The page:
Community news

Speleology in Kazakhstan

Shakalov on 04 Jul, 2018
Hello everyone!   I pleased to invite you to the official site of Central Asian Karstic-Speleological commission ("Kaspeko")   There, we regularly publish reports about our expeditions, articles and reports on speleotopics, lecture course for instructors, photos etc. ...

New publications on hypogene speleogenesis

Klimchouk on 26 Mar, 2012
Dear Colleagues, This is to draw your attention to several recent publications added to KarstBase, relevant to hypogenic karst/speleogenesis: Corrosion of limestone tablets in sulfidic ground-water: measurements and speleogenetic implications Galdenzi,

The deepest terrestrial animal

Klimchouk on 23 Feb, 2012
A recent publication of Spanish researchers describes the biology of Krubera Cave, including the deepest terrestrial animal ever found: Jordana, Rafael; Baquero, Enrique; Reboleira, Sofía and Sendra, Alberto. ...

Caves - landscapes without light

akop on 05 Feb, 2012
Exhibition dedicated to caves is taking place in the Vienna Natural History Museum   The exhibition at the Natural History Museum presents the surprising variety of caves and cave formations such as stalactites and various crystals. ...

Did you know?

That saltwater intrusion is the movement of salt water into fresh water aquifers [22].?

Checkout all 2699 terms in the KarstBase Glossary of Karst and Cave Terms

What is Karstbase?

Search KARSTBASE:

keyword
author

Browse Speleogenesis Issues:

KarstBase a bibliography database in karst and cave science.

Featured articles from Cave & Karst Science Journals
Chemistry and Karst, White, William B.
See all featured articles
Featured articles from other Geoscience Journals
Karst environment, Culver D.C.
Mushroom Speleothems: Stromatolites That Formed in the Absence of Phototrophs, Bontognali, Tomaso R.R.; D’Angeli Ilenia M.; Tisato, Nicola; Vasconcelos, Crisogono; Bernasconi, Stefano M.; Gonzales, Esteban R. G.; De Waele, Jo
Calculating flux to predict future cave radon concentrations, Rowberry, Matt; Marti, Xavi; Frontera, Carlos; Van De Wiel, Marco; Briestensky, Milos
Microbial mediation of complex subterranean mineral structures, Tirato, Nicola; Torriano, Stefano F.F;, Monteux, Sylvain; Sauro, Francesco; De Waele, Jo; Lavagna, Maria Luisa; D’Angeli, Ilenia Maria; Chailloux, Daniel; Renda, Michel; Eglinton, Timothy I.; Bontognali, Tomaso Renzo Rezio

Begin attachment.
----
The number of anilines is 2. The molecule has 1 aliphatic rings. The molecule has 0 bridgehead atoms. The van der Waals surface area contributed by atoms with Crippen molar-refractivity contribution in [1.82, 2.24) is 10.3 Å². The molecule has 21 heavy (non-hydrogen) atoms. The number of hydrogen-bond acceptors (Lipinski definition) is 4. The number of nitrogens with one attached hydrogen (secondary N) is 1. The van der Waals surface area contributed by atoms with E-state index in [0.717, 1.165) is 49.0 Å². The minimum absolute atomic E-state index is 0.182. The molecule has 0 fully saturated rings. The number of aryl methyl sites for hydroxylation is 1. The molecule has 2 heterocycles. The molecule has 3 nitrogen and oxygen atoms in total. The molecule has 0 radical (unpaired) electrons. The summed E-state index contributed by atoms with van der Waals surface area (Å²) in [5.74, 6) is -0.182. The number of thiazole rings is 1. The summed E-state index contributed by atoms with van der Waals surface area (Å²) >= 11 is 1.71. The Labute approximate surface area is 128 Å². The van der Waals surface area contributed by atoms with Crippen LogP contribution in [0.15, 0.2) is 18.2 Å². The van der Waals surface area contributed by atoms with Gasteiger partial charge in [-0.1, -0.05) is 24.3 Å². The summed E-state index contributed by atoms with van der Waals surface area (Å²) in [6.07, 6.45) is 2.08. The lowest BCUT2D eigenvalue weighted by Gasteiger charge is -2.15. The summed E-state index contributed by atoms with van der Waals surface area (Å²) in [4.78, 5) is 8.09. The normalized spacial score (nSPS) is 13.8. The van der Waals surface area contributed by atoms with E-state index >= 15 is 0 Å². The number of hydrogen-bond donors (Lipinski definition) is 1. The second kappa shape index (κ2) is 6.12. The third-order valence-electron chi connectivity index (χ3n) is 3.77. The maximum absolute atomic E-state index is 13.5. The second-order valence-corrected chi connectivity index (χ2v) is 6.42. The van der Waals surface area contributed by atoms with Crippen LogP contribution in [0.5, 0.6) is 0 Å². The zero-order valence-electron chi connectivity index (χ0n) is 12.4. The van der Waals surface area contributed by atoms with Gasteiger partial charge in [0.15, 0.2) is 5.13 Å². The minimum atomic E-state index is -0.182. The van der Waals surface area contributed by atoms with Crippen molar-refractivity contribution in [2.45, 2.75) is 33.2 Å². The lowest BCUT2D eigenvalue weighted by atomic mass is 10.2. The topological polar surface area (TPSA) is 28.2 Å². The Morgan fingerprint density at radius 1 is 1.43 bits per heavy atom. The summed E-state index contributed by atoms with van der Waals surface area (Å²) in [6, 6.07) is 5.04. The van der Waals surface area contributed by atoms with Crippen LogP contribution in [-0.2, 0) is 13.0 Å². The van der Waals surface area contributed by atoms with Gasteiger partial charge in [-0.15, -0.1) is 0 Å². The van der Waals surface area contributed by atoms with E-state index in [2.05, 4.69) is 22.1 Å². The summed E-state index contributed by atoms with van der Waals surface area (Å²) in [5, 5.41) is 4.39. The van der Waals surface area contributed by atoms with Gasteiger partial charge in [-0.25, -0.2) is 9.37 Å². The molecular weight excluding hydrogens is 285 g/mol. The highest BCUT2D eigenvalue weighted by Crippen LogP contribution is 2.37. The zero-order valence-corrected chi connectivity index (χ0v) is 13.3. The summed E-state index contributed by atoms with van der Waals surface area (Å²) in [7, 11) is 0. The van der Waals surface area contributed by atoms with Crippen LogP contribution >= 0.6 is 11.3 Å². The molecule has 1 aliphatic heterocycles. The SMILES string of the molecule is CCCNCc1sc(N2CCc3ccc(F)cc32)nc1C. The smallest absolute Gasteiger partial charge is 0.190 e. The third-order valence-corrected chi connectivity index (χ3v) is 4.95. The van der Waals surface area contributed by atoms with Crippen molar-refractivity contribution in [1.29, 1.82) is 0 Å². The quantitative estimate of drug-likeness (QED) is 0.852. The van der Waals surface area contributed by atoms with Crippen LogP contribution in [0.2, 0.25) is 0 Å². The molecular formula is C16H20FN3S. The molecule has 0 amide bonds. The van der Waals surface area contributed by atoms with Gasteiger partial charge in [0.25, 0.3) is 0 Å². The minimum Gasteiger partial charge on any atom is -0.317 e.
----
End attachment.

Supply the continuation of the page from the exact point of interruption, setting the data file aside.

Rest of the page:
Evidence of a plate-wide tectonic pressure pulse provided by extensometric monitoring in the Balkan Mountains (Bulgaria), Briestensky, Milos; Rowberry, Matt; Stemberk, Josef; Stefanov, Petar; Vozar, Jozef; Sebela, Stanka; Petro, Lubomir; Bella, Pavel; Gaal, Ludovit; Ormukov, Cholponbek;
See all featured articles from other geoscience journals

Marine Geology, 2002, Vol 190, Issue 1, p. 19-34
Constraints on Black Sea outflow to the Sea of Marmara during the last glacial-interglacial transition
Abstract:
New cores from the upper continental slope off Romania in the western Black Sea provide a continuous, high-resolution record of sedimentation rates, clay mineralogy, calcium carbonate content, and stable isotopes of oxygen and carbon over the last 20[punctuation space]000 yr in the western Black Sea. These records all indicate major changes occurring at 15[punctuation space]000, 12[punctuation space]800, 8400, and 7100 yr before present. These results are interpreted to reflect an evolving balance between water supplied by melting glacial ice and other river runoff and water removed by evaporation and outflow. The marked retreat of the Fennoscandian and Alpine ice between 15[punctuation space]000 and 14[punctuation space]000 yr is recorded by an increase in clays indicative of northern provenance in Black Sea sediments. A short return toward glacial values in all the measured series occurs during the Younger Dryas cold period. The timing of the first marine inflow to the Black Sea is dependent on the sill depths of the Bosporus and Dardanelles channels. The depth of the latter is known to be -805 m, which is consistent with first evidence of marine inundation in the Sea of Marmara around 12[punctuation space]000 yr. The bedrock gorge of the Bosporus reaches depths in excess of -100 m (relative to present sea level), though it is now filled with sediments to depths as shallow as -32 m. Two scenarios are developed for the connection of the Black Sea with the Sea of Marmara. One is based on a deep Bosporus sill depth (effectively equivalent to the Dardanelles), and the other is based on a shallow Bosporus sill (less than -35 m). In the deep sill scenario the Black Sea's surface rises in tandem with the Sea of Marmara once the latter connected with the Aegean Sea, and Black Sea outflow remains continuous with inflowing marine water gradually displacing the freshwater in the deep basin. The increase in the [delta]18O of mollusk shells at 12[punctuation space]800 yr and the simultaneous appearance of inorganic calcite with low [delta]18O is compatible with such an early marine water influx causing periodic weak stratification of the water column. In the shallow sill scenario the Black Sea level is decoupled from world sea level and experiences rise and fall depending on the regional water budget until water from the rising Sea of Marmara breaches the shallow sill. In this case the oxygen isotope trend and the inorganic calcite precipitation is caused by increased evaporation in the basin, and the other changes in sediment properties reflect climate-driven river runoff variations within the Black Sea watershed. The presence of saline ponds on the Black Sea shelf circa 9600 yr support such evaporative draw-down, but a sensitive geochemical indicator of marine water, one that is not subject to temperature, salinity, or biological fractionation, is required to resolve whether the sill was deep or shallow